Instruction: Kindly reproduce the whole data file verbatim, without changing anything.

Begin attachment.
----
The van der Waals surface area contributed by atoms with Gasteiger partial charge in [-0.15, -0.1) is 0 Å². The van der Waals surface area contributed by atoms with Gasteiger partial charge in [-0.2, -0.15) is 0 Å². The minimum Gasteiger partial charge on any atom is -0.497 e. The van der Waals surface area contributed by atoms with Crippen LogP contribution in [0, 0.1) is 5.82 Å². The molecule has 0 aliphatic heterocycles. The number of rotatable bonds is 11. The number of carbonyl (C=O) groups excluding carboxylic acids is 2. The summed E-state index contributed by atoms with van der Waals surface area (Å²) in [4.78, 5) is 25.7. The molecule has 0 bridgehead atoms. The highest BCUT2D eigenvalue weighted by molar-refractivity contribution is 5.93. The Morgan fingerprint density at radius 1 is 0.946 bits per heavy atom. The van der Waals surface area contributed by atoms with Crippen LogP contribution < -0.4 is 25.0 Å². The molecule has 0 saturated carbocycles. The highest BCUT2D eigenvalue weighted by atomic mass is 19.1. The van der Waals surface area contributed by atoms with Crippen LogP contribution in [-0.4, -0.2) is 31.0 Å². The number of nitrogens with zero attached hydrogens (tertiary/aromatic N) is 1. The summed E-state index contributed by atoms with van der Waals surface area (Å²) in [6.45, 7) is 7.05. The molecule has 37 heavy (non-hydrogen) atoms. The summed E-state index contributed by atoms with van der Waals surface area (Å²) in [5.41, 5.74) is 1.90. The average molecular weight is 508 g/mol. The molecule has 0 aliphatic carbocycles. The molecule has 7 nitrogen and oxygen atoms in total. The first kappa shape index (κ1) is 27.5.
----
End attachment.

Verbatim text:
The van der Waals surface area contributed by atoms with Gasteiger partial charge in [-0.15, -0.1) is 0 Å². The van der Waals surface area contributed by atoms with Gasteiger partial charge in [-0.2, -0.15) is 0 Å². The minimum Gasteiger partial charge on any atom is -0.497 e. The van der Waals surface area contributed by atoms with Crippen LogP contribution in [0, 0.1) is 5.82 Å². The molecule has 0 aliphatic heterocycles. The number of rotatable bonds is 11. The number of carbonyl (C=O) groups excluding carboxylic acids is 2. The summed E-state index contributed by atoms with van der Waals surface area (Å²) in [4.78, 5) is 25.7. The molecule has 0 bridgehead atoms. The highest BCUT2D eigenvalue weighted by molar-refractivity contribution is 5.93. The Morgan fingerprint density at radius 1 is 0.946 bits per heavy atom. The van der Waals surface area contributed by atoms with Crippen LogP contribution < -0.4 is 25.0 Å². The molecule has 0 saturated carbocycles. The highest BCUT2D eigenvalue weighted by atomic mass is 19.1. The van der Waals surface area contributed by atoms with Crippen LogP contribution in [-0.4, -0.2) is 31.0 Å². The number of nitrogens with zero attached hydrogens (tertiary/aromatic N) is 1. The summed E-state index contributed by atoms with van der Waals surface area (Å²) in [6.45, 7) is 7.05. The molecule has 37 heavy (non-hydrogen) atoms. The summed E-state index contributed by atoms with van der Waals surface area (Å²) in [5.41, 5.74) is 1.90. The average molecular weight is 508 g/mol. The molecule has 0 aliphatic carbocycles. The molecule has 7 nitrogen and oxygen atoms in total. The first kappa shape index (κ1) is 27.5.